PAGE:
Evidence-Based Practices for Christian Counseling and Psychotherapy

Evidence-Based Practices for Christian Counseling and Psychotherapy

by Everett L. Worthington Jr., Eric L. Johnson, Joshua N. Hook, Jamie D. Aten
     
 

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Are Christian treatments as effective as secular treatments? What is the evidence to support its success?

Christians engaged in the fields of psychology, psychotherapy and counseling are living in a unique moment. Over the last couple decades, these fields have grown more and more open to religious belief and religion-accommodative therapies. At the same time,

Overview

Are Christian treatments as effective as secular treatments? What is the evidence to support its success?

Christians engaged in the fields of psychology, psychotherapy and counseling are living in a unique moment. Over the last couple decades, these fields have grown more and more open to religious belief and religion-accommodative therapies. At the same time, Christian counselors and psychotherapists encounter pressure (for example, from insurance companies) to demonstrate that their accommodative therapies are as beneficial as secular therapies. This raises the need for evidence to support Christian practices and treatments.

The essays gathered in this volume explore evidence-based Christian treatments, practices, factors and principles. The authors mine the relevant research and literature to update practicing psychotherapists, clinical researchers, students, teachers and educated laypersons about the efficacy of certain Christian-accommodative therapies. Topics covered in the book include:
devotional meditationcognitive-behavior therapypsychodynamic and process-experiential therapiescouples, marriage and family therapygroup intervention
The book concludes with a review of the evidence for the various treatments discussed in the chapters, a guide for conducting clinical trials that is essential reading for current or aspiring researchers, and reflections by the editors about the future of evidence-based Christian practices. As the editors say, "more research is necessary." To that end, this volume is a major contribution to a field of inquiry that, while still in its infancy, promises to have enormous implications for future work in Christian counseling and psychotherapy.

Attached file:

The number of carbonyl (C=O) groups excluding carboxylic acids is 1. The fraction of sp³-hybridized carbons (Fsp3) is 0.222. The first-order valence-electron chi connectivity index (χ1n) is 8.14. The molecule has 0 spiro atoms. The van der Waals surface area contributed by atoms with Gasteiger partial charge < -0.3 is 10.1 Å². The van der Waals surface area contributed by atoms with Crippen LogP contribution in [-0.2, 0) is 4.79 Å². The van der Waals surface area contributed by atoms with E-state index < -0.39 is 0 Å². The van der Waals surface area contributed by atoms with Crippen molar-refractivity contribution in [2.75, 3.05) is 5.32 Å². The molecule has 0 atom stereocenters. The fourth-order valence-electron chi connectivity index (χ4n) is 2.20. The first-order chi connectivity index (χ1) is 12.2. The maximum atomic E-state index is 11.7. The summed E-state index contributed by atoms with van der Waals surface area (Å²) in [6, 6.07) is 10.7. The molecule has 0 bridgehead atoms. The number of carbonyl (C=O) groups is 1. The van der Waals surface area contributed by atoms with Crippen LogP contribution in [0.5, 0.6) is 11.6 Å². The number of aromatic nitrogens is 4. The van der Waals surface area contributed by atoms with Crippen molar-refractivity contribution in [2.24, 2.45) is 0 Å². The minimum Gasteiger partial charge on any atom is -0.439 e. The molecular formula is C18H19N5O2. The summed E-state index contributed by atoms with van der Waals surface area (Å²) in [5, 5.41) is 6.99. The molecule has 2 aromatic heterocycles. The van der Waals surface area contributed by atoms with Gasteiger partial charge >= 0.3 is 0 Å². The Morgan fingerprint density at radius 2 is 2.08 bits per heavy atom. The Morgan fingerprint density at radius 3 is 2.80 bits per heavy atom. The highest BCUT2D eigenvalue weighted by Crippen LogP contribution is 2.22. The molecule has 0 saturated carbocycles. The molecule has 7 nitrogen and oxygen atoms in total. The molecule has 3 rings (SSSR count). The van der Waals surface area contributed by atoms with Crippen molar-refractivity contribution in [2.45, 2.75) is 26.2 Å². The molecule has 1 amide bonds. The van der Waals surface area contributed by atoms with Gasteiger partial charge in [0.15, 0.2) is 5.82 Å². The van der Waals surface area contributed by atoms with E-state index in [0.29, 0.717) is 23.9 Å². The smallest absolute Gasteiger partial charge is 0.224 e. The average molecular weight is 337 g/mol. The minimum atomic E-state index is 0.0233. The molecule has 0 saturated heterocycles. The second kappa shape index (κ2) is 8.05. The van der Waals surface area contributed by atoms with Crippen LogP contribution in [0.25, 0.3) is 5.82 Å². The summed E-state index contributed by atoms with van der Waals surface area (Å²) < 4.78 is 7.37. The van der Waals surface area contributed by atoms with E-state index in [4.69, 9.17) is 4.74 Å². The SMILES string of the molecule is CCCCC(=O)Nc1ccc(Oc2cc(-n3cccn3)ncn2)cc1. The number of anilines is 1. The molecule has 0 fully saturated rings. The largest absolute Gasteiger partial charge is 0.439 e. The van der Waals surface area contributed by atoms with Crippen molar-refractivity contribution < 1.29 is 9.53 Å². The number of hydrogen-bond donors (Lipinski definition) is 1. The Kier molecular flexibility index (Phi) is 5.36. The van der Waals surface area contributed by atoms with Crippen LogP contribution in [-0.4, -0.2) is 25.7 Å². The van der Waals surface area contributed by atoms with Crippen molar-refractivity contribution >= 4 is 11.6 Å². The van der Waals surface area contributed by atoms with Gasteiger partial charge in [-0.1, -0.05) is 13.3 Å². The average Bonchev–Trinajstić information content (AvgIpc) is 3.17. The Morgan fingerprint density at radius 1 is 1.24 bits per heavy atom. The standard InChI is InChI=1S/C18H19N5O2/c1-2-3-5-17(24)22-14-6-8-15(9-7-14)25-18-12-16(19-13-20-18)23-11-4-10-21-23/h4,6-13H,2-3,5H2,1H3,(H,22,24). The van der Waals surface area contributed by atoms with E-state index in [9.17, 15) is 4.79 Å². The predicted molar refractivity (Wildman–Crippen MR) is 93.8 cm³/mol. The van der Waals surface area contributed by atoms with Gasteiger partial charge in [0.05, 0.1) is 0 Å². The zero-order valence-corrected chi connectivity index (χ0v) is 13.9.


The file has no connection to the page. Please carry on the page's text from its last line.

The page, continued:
Editorial Reviews

Todd W. Hall
"The concept of evidence-based practice is continually evolving and needs to be applied more systematically to a Christian context. In this volume, top researcher-clinicians come together to provide the state of the art of evidence-based practices for Christian counseling and psychotherapy. It is both broad and deep, and represents a significant advancement in the field of Christian counseling. I highly recommend it for lay counselors, graduate students and seasoned clinicians alike."
Mark R. McMinn
"I love this book for all sorts of reasons. It is edited by some of the most gifted and insightful people I know. The chapters illustrate a variety of treatment approaches as well as diverse ways of gathering evidence to support those treatments. I also appreciate how thoroughly this book reflects wise collaboration between researchers and clinicians, and among early-, mid-, and late-career psychologists. This volume is timely and essential, reflecting both Christian wisdom and prevailing professional standards."
Stanton L. Jones
"The publication of this excellent volume marks a developmental step in the maturation of Christian engagement with and reflection on quality provision of counseling and psychotherapy services. The editors and authors represent knowledge of best practices in alleviating human distress in a number of key areas, particularly related to preventing and assisting troubled marriages, and we can hope that the movement they seek to inspire will flourish."